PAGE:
While functional, the graphics won't impress your friends. Best are the units, which are detailed and extremely well-animated. The terrain, however, is pretty simplistic and bland, with bits of flair (a rock, a tree, a wagon) pinned to it randomly. Worst are the buildings, which are almost comically unimpressive.

The sound is just fine with clanks and zaps during combat and your troops saying all the regular things when you click them - "Yes my lord," "Death to the enemy," etc. But the music really stands out thanks to an impressive orchestral score and some Celtic harp ditties.

The gameplay is very straightforward, direct from the book of real-time strategy games. Build your buildings, mine your resources (4 of them) create some little guys, upgrade them and order them around. Destroy the enemy and you win. Different battlefields may also have unique rules, such as limitations on types of buildings or resources.

Your troops can also gain experience from battle, and those that have done particularly well (and have survived) can become part of your retinue and join you in the next war. Your experienced units may be powerful, but they still cannot hope to match the power of the Titans.

Build a big enough base and mine enough resources and you can summon your race's Titan. These behemoths are the most powerful creatures in the game, but you can only summon one per battle and they cannot be taken with you afterwards.

The most impressive thing about the units is the diverse AI settings. You can choose one of 13 different "attitudes" for each unit or group of units. Want them to guard something, or cast spells, or not cast spells, or stand there like idiots, or be aggressive, or defensive, or just run around the map trying to kill anything they find? You can do it all. The developers must have read GR's complaints about the dumb AI in the first game.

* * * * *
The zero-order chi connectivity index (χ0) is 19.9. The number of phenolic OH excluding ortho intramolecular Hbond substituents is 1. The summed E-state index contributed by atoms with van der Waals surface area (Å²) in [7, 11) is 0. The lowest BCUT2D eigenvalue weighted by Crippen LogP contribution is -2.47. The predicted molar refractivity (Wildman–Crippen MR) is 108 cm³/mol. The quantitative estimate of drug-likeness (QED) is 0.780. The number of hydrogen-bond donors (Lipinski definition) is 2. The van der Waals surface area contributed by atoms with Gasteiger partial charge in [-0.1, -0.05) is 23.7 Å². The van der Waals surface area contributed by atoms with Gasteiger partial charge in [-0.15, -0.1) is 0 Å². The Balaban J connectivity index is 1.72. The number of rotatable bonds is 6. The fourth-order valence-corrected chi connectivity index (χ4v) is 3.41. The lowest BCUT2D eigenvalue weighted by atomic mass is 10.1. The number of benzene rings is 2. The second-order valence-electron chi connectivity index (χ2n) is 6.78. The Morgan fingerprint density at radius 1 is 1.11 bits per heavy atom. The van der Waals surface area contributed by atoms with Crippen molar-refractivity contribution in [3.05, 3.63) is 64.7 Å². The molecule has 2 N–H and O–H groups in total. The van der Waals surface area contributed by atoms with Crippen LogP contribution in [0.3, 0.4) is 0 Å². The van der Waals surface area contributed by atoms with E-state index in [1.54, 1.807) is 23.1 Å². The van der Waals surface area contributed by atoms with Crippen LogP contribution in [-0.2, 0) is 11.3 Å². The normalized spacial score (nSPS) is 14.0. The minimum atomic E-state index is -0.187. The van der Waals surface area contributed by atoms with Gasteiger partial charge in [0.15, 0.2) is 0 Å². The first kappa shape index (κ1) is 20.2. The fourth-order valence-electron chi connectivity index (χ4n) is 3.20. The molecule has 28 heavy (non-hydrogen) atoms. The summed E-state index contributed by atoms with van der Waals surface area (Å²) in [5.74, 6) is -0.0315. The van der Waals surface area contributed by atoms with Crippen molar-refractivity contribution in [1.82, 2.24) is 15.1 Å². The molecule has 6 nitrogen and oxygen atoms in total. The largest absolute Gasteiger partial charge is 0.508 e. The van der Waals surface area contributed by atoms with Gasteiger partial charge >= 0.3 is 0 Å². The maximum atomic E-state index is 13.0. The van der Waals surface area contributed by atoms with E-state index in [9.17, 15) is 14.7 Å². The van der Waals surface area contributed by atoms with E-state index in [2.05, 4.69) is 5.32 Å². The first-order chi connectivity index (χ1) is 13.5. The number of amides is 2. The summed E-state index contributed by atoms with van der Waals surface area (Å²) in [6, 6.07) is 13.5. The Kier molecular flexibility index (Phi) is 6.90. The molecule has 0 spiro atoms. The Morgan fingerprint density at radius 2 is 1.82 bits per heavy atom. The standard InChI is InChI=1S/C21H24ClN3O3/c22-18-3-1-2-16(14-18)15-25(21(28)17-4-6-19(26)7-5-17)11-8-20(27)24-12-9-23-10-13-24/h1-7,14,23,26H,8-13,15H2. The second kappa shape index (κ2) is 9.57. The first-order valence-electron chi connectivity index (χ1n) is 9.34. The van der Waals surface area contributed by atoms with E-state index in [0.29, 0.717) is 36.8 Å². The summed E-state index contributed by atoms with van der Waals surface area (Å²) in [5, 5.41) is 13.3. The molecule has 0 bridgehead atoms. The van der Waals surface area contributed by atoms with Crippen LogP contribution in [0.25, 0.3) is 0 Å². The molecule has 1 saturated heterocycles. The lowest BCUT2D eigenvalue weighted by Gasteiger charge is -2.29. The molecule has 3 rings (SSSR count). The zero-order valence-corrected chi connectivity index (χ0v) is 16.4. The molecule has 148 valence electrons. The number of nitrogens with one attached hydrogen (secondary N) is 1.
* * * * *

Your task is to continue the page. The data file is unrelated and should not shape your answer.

Finished with the single player campaign? Warlords: Battlecry II comes with a random map generator to challenge your hero and any possible spare time you might have left. If that's still not enough and you really need a game that you can dedicate your life to, the robust multiplayer will make sure you never see the light of day again. You can import your powerful heroes from the single player game and scream your battle cry at some organic opponents. There are even 12 different types of multiplayer battles.

Warlords: Battlecry II may look pretty rough on the surface, but there's a lot going on underneath. So much, in fact, that it's hard to describe it all in a review. If you're a value-conscious gamer, it's a very good choice - this might be the highest number of gameplay hours you can get out of a single RTS. While not revolutionary, Warlords: Battlecry II gives the RTS genre a good swift kick in the pants to get it moving again. That's all for now…Hi ho Silver, away!

B Revolution report card
  • Very impressive depth
  • Great AI options
  • Strong multiplayer
  • Weak graphics
  • Standard RTS gameplay
    Reviews by other members
    No member reviews for the game.